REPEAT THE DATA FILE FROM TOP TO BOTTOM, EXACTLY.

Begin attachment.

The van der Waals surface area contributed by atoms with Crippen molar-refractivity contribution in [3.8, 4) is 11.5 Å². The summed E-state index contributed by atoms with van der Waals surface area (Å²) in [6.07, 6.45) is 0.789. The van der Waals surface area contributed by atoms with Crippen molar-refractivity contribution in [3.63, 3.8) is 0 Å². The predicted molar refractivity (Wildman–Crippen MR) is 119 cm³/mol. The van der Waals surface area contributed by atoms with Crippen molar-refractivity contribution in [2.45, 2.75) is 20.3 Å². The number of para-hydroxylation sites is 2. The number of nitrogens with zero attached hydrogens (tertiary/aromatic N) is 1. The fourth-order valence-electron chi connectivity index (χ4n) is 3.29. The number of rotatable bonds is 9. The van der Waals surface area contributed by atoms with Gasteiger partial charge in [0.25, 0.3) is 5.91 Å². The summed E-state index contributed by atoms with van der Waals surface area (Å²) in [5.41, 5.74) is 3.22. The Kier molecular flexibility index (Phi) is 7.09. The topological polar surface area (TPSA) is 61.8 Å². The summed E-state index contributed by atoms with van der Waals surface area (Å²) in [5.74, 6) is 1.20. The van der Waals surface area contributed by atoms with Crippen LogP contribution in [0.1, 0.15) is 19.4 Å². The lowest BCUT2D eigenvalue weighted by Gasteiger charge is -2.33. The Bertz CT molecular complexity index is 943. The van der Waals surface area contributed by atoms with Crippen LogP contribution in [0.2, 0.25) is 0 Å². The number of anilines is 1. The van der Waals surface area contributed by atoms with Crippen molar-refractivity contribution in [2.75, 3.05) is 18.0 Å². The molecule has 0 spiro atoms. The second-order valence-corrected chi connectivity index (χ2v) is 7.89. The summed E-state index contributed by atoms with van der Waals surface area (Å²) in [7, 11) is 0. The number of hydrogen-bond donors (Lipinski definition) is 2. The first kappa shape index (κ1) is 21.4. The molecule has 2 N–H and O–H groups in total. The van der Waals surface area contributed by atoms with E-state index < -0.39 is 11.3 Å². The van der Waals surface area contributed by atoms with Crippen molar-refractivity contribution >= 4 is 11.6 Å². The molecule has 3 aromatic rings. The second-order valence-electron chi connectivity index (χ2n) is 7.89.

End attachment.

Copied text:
The van der Waals surface area contributed by atoms with Crippen molar-refractivity contribution in [3.8, 4) is 11.5 Å². The summed E-state index contributed by atoms with van der Waals surface area (Å²) in [6.07, 6.45) is 0.789. The van der Waals surface area contributed by atoms with Crippen molar-refractivity contribution in [3.63, 3.8) is 0 Å². The predicted molar refractivity (Wildman–Crippen MR) is 119 cm³/mol. The van der Waals surface area contributed by atoms with Crippen molar-refractivity contribution in [2.45, 2.75) is 20.3 Å². The number of para-hydroxylation sites is 2. The number of nitrogens with zero attached hydrogens (tertiary/aromatic N) is 1. The fourth-order valence-electron chi connectivity index (χ4n) is 3.29. The number of rotatable bonds is 9. The van der Waals surface area contributed by atoms with Gasteiger partial charge in [0.25, 0.3) is 5.91 Å². The summed E-state index contributed by atoms with van der Waals surface area (Å²) in [5.41, 5.74) is 3.22. The Kier molecular flexibility index (Phi) is 7.09. The topological polar surface area (TPSA) is 61.8 Å². The summed E-state index contributed by atoms with van der Waals surface area (Å²) in [5.74, 6) is 1.20. The van der Waals surface area contributed by atoms with Crippen LogP contribution in [0.1, 0.15) is 19.4 Å². The lowest BCUT2D eigenvalue weighted by Gasteiger charge is -2.33. The Bertz CT molecular complexity index is 943. The van der Waals surface area contributed by atoms with Crippen LogP contribution in [0.2, 0.25) is 0 Å². The number of anilines is 1. The van der Waals surface area contributed by atoms with Crippen molar-refractivity contribution in [2.75, 3.05) is 18.0 Å². The molecule has 0 spiro atoms. The second-order valence-corrected chi connectivity index (χ2v) is 7.89. The summed E-state index contributed by atoms with van der Waals surface area (Å²) in [7, 11) is 0. The number of hydrogen-bond donors (Lipinski definition) is 2. The first kappa shape index (κ1) is 21.4. The molecule has 2 N–H and O–H groups in total. The van der Waals surface area contributed by atoms with E-state index < -0.39 is 11.3 Å². The van der Waals surface area contributed by atoms with Crippen molar-refractivity contribution >= 4 is 11.6 Å². The molecule has 3 aromatic rings. The second-order valence-electron chi connectivity index (χ2n) is 7.89.